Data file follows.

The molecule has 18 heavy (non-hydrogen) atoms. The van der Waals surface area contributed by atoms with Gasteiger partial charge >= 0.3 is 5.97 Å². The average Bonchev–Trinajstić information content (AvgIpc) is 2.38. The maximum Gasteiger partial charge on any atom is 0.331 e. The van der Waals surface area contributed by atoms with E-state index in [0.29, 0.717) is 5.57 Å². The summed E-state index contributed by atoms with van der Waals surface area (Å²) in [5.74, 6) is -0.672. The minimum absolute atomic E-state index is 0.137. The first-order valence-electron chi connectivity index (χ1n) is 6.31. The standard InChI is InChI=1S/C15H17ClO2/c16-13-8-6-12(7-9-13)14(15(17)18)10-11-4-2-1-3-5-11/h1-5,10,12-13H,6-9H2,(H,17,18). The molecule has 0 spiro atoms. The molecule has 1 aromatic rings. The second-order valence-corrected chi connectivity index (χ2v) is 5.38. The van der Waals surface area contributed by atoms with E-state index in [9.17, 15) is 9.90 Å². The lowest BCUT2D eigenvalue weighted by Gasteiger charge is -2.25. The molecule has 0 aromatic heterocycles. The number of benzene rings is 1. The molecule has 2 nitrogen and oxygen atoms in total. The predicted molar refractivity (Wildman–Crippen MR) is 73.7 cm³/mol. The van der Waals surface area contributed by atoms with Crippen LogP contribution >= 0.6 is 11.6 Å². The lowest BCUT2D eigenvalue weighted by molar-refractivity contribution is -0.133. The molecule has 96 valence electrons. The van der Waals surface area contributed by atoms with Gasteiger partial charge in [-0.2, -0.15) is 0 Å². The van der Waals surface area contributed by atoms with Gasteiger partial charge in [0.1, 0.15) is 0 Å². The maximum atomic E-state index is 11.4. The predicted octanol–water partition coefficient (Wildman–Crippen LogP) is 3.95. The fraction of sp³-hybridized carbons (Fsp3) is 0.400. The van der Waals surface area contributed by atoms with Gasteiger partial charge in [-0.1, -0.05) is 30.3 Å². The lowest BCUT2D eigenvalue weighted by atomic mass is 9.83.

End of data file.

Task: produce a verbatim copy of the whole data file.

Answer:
The molecule has 18 heavy (non-hydrogen) atoms. The van der Waals surface area contributed by atoms with Gasteiger partial charge >= 0.3 is 5.97 Å². The average Bonchev–Trinajstić information content (AvgIpc) is 2.38. The maximum Gasteiger partial charge on any atom is 0.331 e. The van der Waals surface area contributed by atoms with E-state index in [0.29, 0.717) is 5.57 Å². The summed E-state index contributed by atoms with van der Waals surface area (Å²) in [5.74, 6) is -0.672. The minimum absolute atomic E-state index is 0.137. The first-order valence-electron chi connectivity index (χ1n) is 6.31. The standard InChI is InChI=1S/C15H17ClO2/c16-13-8-6-12(7-9-13)14(15(17)18)10-11-4-2-1-3-5-11/h1-5,10,12-13H,6-9H2,(H,17,18). The molecule has 0 spiro atoms. The molecule has 1 aromatic rings. The second-order valence-corrected chi connectivity index (χ2v) is 5.38. The van der Waals surface area contributed by atoms with E-state index in [9.17, 15) is 9.90 Å². The lowest BCUT2D eigenvalue weighted by Gasteiger charge is -2.25. The molecule has 0 aromatic heterocycles. The number of benzene rings is 1. The molecule has 2 nitrogen and oxygen atoms in total. The predicted molar refractivity (Wildman–Crippen MR) is 73.7 cm³/mol. The van der Waals surface area contributed by atoms with Crippen LogP contribution >= 0.6 is 11.6 Å². The lowest BCUT2D eigenvalue weighted by molar-refractivity contribution is -0.133. The molecule has 96 valence electrons. The van der Waals surface area contributed by atoms with Gasteiger partial charge in [-0.2, -0.15) is 0 Å². The van der Waals surface area contributed by atoms with Gasteiger partial charge in [0.1, 0.15) is 0 Å². The maximum atomic E-state index is 11.4. The predicted octanol–water partition coefficient (Wildman–Crippen LogP) is 3.95. The fraction of sp³-hybridized carbons (Fsp3) is 0.400. The van der Waals surface area contributed by atoms with Gasteiger partial charge in [-0.1, -0.05) is 30.3 Å². The lowest BCUT2D eigenvalue weighted by atomic mass is 9.83.